In March, I started working for RiskGenius. As a company, we store files for different groups within the insurance community and provide layers of analytics on top of that to improve the operations of these groups. The type of analytics we provide range from a red line feature, which allows people to compare language from two policies against each other, to a clause score, which leverages multiple types of machine learning to gain an understanding of how similar one clause is to other clauses within a specific line of business.
Since I started, I’ve spent a considerable amount of time thinking about how to better understand the cyber liability insurance marketplace, with specific attention to how language is used in cyber policies. Along with a team of policy analysts, I have looked at the language of 4600+ cyber liability clauses, from 45+ cyber liability insurance policies, from 25+ carriers, from 5+ countries around the world. We reduced the agreements into forms and clauses, broke the clauses down by type, and quantitatively scored them against one another to see what the market for cyber liability actually looks like. What follows in this blog is an introductory analysis of the language within our cyber liability index.
I. Cyber risk evolves in parallel to the internet
As we enter further into the era of big data, the importance of effectively managing cyber risk continues to grow. Unfortunately, however, the policies that are meant to insure that specific type of risk are quite lacking in terms of their consistency with one another.
This sort of inconsistency is problematic on a number of levels. For consumers, inconsitency is problematic because it is unclear what types of risk are covered under different insurance policies. For the drafters of these policies, inconsistency is problematic because the task is to write coverage for threats that are unknown. To better understand what future threats are, it is helpful to have an understanding of what a cyber liability policy is and how it differs from other types of policies.
In general, cyber coverage is some combination of four components: errors and omissions, media liability, network security and privacy. These four components, however, are different. Each protects a different subset of cyber liability risk, and a strong protection of one subset of risk does not offset a weak protection of another subset of risk. In Zurich v. Sony, for example, a lower court held that Zurich did not have to pay out under the privacy coverage of its’ commercial and general liability policy, after hackers exposed the personal details of 77 million users in a 2011 hack of the Playstation Network.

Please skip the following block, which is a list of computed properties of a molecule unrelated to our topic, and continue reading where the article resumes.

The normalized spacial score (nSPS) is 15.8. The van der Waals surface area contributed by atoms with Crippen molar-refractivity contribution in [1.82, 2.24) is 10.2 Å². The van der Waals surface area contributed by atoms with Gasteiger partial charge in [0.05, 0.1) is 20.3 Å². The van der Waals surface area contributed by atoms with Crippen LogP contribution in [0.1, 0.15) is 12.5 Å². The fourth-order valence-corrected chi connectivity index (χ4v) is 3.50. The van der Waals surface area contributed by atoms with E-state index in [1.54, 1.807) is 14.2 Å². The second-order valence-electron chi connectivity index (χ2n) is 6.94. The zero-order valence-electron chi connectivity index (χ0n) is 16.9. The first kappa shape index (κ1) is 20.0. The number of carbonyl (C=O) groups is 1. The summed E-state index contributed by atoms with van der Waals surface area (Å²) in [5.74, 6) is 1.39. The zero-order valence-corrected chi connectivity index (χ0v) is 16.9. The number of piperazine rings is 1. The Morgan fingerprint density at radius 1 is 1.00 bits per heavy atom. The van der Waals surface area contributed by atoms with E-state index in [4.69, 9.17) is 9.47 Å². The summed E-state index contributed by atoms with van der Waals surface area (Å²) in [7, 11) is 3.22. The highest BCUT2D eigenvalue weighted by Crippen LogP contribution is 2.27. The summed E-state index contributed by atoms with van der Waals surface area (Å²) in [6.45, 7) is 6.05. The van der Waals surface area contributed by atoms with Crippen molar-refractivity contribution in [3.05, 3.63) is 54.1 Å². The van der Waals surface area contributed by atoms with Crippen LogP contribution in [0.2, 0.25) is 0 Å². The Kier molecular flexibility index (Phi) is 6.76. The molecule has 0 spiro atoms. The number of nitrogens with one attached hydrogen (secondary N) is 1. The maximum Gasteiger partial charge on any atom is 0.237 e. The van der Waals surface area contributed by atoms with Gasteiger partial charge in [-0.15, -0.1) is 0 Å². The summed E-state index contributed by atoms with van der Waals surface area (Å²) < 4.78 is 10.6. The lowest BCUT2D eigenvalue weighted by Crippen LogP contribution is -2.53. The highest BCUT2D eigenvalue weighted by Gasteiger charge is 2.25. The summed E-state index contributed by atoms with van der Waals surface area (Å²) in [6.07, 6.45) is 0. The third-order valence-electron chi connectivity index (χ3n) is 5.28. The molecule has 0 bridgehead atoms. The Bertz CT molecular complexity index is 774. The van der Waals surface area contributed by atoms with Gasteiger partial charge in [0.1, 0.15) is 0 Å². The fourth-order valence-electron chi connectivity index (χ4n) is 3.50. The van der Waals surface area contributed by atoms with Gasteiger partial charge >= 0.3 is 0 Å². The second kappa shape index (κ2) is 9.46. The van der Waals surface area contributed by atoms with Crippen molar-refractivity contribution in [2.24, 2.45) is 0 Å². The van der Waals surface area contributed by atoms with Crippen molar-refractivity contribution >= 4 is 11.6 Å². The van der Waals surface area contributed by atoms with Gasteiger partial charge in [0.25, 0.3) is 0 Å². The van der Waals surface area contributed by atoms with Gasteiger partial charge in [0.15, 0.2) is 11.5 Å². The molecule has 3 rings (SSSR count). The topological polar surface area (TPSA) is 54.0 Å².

And while the market for cyber liability products has improved in the past few years, such uncertainty is still going to be expensive and inefficient. Case in point, Equifax’s cyber policy may not fully cover the liabilities created by that breach.
As we go further down the rabbit hole, in order to protect for new types of cyber risk as technology continues to move forward, there needs to be a better way to rapidly digest and understand evolving areas of the cyber liability insurance marketplace because the threats are continuously evolving and our identities are becoming increasingly digital.
II. Using data to understand cyber policy language
Throughout this process of collecting and processing cyber liability policies into data, we have been able to unearth some valuable insights about the composition of the cyberliability marketplace. For instance, the following graph shows the average similarity of each different type of clause from our index of cyber liability data. You are looking at 1100 different types of clauses. The vertical axis indicates the frequency of the different clauses we identified — how often that clause type appears in cyber policies. The horizontal axis indicates what the average similarity of that clause is, with similarities that range from 0–100.
For example, the data point for the definition of "Service Provider" is circled in red. This clause category appears only 9 times in the index with an average similarity score of 82%. This means that although the clause is relatively frequent, the definition has an average level of variance, compared to other clauses in the industry.
What would you do if you could go to Google.com and search for insurance clauses and policies?
I can't stop thinking about algorithms. I am obsessed and I want to tell you why.
[et_pb_section][et_pb_row][et_pb_column type="4_4"][et_pb_text admin_label="Text" background_layout="light" text_orientation="left" use_border_color="off" border_color="#ffffff" border_style="solid"]